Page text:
[0023] FIG. 4, where like reference numerals depict like elements of FIGS. 3A and 3B, is a functional block diagram of a circuit to implement the temperature control functions according to a preferred embodiment of the present invention. In FIG. 4, power converter 44 powers microprocessor 40. During initial firing up of the grill, power output of converter 44 gradually increases in accordance with thermal output of the coals or other fuel until reaching a threshold operating temperature, at which time microprocessor 40 successfully boots up and performs self-diagnostics. This is typically indicated by an audio beep signal sent by processor 40 to the audio annunciator 46. LEDs may also ignite or flash upon boot up when sufficient power is available to power the fans 32, 34, 33, 38.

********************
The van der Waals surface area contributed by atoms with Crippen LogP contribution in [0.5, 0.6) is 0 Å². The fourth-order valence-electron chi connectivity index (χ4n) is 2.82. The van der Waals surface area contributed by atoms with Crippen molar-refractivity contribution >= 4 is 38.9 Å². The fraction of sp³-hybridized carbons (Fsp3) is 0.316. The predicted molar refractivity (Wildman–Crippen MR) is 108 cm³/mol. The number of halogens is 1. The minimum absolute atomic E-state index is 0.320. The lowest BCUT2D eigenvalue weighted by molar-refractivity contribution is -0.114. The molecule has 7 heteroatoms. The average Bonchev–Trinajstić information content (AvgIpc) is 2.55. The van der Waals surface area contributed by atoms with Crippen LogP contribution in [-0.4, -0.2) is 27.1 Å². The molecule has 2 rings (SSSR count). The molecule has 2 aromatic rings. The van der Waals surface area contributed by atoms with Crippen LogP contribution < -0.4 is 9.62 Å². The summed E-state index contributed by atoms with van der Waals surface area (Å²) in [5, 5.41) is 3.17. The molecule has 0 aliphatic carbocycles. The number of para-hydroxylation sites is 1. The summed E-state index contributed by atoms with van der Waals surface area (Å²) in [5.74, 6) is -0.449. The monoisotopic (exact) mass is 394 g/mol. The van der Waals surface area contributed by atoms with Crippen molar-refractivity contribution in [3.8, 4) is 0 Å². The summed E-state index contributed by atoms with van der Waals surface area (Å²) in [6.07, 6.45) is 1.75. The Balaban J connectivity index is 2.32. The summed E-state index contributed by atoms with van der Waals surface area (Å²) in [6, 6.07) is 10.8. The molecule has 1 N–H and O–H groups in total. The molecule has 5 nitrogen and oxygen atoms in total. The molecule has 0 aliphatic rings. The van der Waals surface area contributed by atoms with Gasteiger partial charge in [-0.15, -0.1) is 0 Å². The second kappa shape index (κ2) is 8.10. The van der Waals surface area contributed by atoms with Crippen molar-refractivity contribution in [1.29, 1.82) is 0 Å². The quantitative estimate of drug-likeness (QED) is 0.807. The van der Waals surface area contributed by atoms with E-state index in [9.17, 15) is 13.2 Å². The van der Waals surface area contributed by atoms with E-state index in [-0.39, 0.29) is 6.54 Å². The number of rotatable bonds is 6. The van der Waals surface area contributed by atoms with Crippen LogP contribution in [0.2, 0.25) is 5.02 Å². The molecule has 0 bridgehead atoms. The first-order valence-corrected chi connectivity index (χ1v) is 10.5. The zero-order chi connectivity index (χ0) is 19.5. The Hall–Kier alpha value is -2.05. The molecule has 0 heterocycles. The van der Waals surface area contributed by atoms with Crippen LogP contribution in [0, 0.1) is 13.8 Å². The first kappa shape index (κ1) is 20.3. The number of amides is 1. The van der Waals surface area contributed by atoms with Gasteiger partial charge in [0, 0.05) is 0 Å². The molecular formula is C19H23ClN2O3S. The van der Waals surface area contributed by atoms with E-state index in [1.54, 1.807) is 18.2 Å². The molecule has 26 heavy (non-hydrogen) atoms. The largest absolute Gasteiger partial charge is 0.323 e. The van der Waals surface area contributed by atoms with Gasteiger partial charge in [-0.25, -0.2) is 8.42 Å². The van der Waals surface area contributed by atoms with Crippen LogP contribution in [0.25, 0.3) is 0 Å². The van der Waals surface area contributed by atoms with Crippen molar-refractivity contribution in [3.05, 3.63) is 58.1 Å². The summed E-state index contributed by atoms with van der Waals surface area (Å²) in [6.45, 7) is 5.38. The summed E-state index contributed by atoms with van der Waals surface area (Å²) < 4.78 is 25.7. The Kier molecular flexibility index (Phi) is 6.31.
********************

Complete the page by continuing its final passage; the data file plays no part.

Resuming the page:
[0024] After boot up, microprocessor automatically monitors the output of sensor 42 to convert the information to a form useful for comparison with an output or setpoint of thermostat 47. Thermostat 47 is adjusted or set by the user according to a desired cooking temperature to be maintained in cooking region 30, e.g., “high,” “medium,” or “low.” Temperature settings of thermostat 47 may also range between specific temperatures in degrees Celsius (typically 100-250 degrees) and/or Fahrenheit (typically 300-700 degrees). Also, calibration is typically performed before shipment of the grill to the end user so that he or she need not deal with obtaining accurate control.